Category: Netflix (page 1 of 27)

A Return To Television

Courtesy Fox
“A ten percent levy on BAKED GOODS??”

Thanks to the wonders of the Internet, particularly Hulu and Netflix, I’ve been able to start getting some television back in my life. I was already using Hulu for Supernatural and Law & Order: SVU, but I’ve started using it to watch newer shows, as well.

Agents of SHIELD

The first new show I broke into was the one I was looking forward to the most. Clark Gregg the actor and Phil Coulson the character are both draws to the show, as well as its promised tie-ins with the cinematic arm of the Marvel Universe. Joss Whedon got his start with television, and knowing his penchant for balanced group dynamics and tightly-plotted stories. All of these things had me set to tune in week to week from the outset.

Unfortunately, it’s also the one that’s taken the most time to get up and running. I like the characters and the premise, but the pacing and quality of stories has been somewhat inconsistent during the first season. It’s taken a couple episodes for the actors to get comfortable with their characters. It’s got plenty of potential and it’s improving with every episode, so I’m still on board.

Sleepy Hollow

This is not the Disney version of the classic tale of the Headless Horseman and Ichabod Crane. Nor is it anything like Tim Burton’s sumptuous adaptation. This time around, Ichabod Crane is a soldier fighting in America’s war against the British. He meets a particularly nasty Hessian mercenary on the battlefield, and the two come to blows. The Hessian deals a mortal wound to Ichabod, who responds by cutting off the hired gun’s head. Both of them fall, and that would be the end of it… except 250 years later, the Hessian rises from the dead, as does Ichabod. He’s picked up by the local police, and meets Lieutenant Abbie Mills, who’s lost her mentor to a redcoat on horseback minus his head. The question is, can she trust this seemingly insane Englishman who claims to have been a soldier under George Washington?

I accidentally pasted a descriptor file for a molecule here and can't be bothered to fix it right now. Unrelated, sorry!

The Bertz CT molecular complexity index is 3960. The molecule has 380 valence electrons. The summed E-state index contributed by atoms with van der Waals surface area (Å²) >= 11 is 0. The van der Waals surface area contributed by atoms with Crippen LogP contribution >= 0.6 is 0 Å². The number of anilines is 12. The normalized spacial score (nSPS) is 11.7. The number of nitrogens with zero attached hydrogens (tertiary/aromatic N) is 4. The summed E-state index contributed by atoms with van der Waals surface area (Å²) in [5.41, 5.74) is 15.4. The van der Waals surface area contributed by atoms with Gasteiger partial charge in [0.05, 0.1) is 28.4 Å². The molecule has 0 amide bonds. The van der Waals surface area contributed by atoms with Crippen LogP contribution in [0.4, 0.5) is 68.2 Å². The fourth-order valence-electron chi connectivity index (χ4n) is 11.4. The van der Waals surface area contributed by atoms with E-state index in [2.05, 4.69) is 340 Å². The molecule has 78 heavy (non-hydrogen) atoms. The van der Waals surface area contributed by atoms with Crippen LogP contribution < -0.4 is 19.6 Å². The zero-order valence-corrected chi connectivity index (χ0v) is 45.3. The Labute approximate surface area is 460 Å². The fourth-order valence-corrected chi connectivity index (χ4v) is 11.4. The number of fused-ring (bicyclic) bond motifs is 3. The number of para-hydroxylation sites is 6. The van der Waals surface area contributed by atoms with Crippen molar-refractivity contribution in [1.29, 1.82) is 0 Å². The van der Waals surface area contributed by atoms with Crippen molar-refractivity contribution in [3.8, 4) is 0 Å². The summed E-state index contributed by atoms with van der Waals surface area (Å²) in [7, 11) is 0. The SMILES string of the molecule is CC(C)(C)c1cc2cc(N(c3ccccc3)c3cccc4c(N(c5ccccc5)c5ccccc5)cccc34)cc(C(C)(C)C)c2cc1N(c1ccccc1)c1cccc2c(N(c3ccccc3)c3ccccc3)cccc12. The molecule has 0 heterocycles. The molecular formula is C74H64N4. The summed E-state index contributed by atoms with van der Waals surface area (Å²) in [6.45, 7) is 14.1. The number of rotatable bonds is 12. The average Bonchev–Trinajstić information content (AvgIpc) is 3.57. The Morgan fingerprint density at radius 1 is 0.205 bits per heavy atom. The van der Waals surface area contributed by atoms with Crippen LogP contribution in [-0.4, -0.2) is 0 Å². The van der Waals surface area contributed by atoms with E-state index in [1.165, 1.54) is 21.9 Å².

I’ve heard the premise of this show called ‘a bit silly’. And it is. The whole thing is a bit silly. But it’s no sillier than your standard set-up for an episode of Supernatural, and I watch the hell out of that show. What Sleepy Hollow has going for it is smart writing, deliciously old-school production values with practical effects and some wicked monster designs, and an excellent cast. I also like that Tom Mison, who plays the intelligent and determined but somewhat hapless Ichabod, is the only white male in the hero cast. Nicole Beharie and Orlando Jones are both phenomenal, portraying strong, smart, and interesting characters that don’t get relegated to spouting colloquialisms or falling into stereotypes. The pilot hits the ground running and it’s kept up a good pace since then. It’s definitely a new favorite.

Almost Human

The year is 2048. Technology has kind of exploded, and lead to all sorts of open and black market nastiness. To keep up, police have started using military-grade androids to supplement their human detectives. During a raid, Detective John Kennex is seriously injured, and spends a couple years in a coma, waking up to find his leg has been replaced with an advanced prosthesis. He doesn’t acclimate to work too well after that, and he keeps going through synthetic partners. Rudy, the lab technician and local android guru, pairs Kennex up with a DRN model, instead of the usual MX one. While MX models are designed to be purely logical and coldly calculating, ‘Dorian’ was created to be as close to human as possible, with all of the emotional unpredictability that entails. Everybody’s just crossing their fingers that Kennex doesn’t push this one into traffic.

From the start, the show gave me a very pleasant Blade Runner/Deus Ex vibe. I’m a fan of Karl Urban in most of his roles, and casting him as a law enforcement officer keeps reminding me of how good he is as Judge Dredd. Pairing him with Michael Ealy’s Dorian works extremely well. Dorian reminds me a bit of Data from Star Trek: The Next Generation, but where Data was perplexed by the concept of emotions, Dorian struggles to deal with his while making observations on Kennex’s condition and behavior. The two have fantastic chemistry and, like Sleepy Hollow, the show has hit the ground running. The concepts and visuals of the near future have almost an ‘uncanny valley’ feel to them, as it feels like our world and yet is totally different. It’s well-realized, well-shot, and I’m eager to see more of it.

What TV have you been tuning into lately? Will you check out these shows?

Movie Review: Justice League: Doom